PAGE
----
|Photo: Bethlehem Museum of the Mind|
“We are a learning organization.” I’ve come across that statement in countless strategic plans and learning frameworks. Executive Directors often describe their museum in this way in recruiting new staff or updating the board. This phrase appears in countless capacity building grants too. While pleased by this statement, I am also curious about what a museum means and how it acts on that pledge.
All organizations learn; some are more intentional and strategic in learning and in channeling knowledge into being a better organization. How is your museum as a learner?
In The Fifth Discipline: The Art and Practice of the Learning Organization MIT professor Peter Senge describes 5 characteristics, or disciplines, that need to work together as an ensemble for building companies into learning organizations. A prominent management fad in the early 1990’s, approaches to learning organizations have spread to other enterprises and have been updated. Related ideas have emerged as learning cities, learning communities, communities of practice, and learning circles.
Business management trends may come and go, but learning as a long-term interest persists in and defines museums. At all stages of their development and regardless of size, museums promote life-long learning for visitors, generate new knowledge through research, share and learn from peers and partners, and develop new skills and strategies for navigating a complex, dynamic environment. How are museums able to do well for themselves and for their visitors and communities without being learners themselves?
David A. Garvin and Amy Edmonson, professors at Harvard Business School, note that learning organizations are skilled at two things. They are skilled at creating, acquiring, interpreting, transferring, and retaining knowledge. They also act purposefully, modifying their behavior in response to new knowledge and insights they’ve acquired. Within a learning organization, 3 conditions must be present: specific practices that support learning processes; an environment that encourages learning; and leadership that values learning.
What kind of place is your museum for organizational learning and cultural? Is your museum a place that learns continuously and strategically? That integrates learning into its work? That responds to change and challenge by learning together? Is your museum’s leadership continually looking for opportunities to learn? Does learning cross team and department boundaries and create a sense of community?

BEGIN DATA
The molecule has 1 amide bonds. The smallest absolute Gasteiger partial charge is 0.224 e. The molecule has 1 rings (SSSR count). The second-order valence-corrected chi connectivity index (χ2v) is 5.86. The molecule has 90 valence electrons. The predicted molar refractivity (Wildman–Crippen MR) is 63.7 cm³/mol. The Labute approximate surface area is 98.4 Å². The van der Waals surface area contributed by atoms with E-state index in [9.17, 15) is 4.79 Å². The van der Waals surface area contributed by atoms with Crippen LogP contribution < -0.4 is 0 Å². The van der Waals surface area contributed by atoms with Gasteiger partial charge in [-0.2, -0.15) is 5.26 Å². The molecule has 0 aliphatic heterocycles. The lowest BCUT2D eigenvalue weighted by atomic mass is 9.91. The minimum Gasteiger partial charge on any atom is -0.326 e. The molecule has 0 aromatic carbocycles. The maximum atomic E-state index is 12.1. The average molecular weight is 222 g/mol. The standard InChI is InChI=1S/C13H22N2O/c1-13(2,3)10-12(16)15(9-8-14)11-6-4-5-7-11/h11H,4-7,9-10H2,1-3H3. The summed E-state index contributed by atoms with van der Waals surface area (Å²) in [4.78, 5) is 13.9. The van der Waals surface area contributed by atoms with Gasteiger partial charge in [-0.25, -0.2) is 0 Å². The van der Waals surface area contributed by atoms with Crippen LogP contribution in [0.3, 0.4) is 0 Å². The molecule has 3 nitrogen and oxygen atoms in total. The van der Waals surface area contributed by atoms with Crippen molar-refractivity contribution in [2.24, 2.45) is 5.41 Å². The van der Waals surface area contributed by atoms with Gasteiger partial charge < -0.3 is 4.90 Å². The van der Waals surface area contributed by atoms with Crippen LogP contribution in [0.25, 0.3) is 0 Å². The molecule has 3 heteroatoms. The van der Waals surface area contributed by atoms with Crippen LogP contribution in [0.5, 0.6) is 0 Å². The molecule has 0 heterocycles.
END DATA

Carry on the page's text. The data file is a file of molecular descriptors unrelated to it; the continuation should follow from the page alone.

Some guiding questions and related examples may provide useful pieces for advancing your museum as a learning organization.
Does your museum have a learning agenda? A learning agenda designates and communicates areas that are a priority for the entire museum and that overlay professional development topics for a department or team. Learning areas might be community engagement, adult learning, play, green practices, social media, or inclusion. The focus may emerge from the strategic plan, the learning framework, collaborations, weak organizational performance, or a city issue.
A collective commitment that could stretch over months or a year, a learning agenda may seek to deepen current knowledge, build a shared understanding in an area of emerging importance, or develop new skills. Besides providing clarity and direction, having a learning agenda demonstrates that staff, trustee, and volunteer learning is valued by and valuable to the museum.
• A museum that included being a learning organization in its commitment statements in its planning framework also identified 4 related commitments: evidence-based practice, many kinds of teachers, knowledge shared with others; and revisiting and challenging assumptions.
• In reporting on his trip to Berlin with Hüttinger Interactive Exhibits (Nürmberg, Germany) Paul Orselli described the coordinated staff training and learning excursion he participated in and how he saw it expressing a commitment to staff learning and capacity.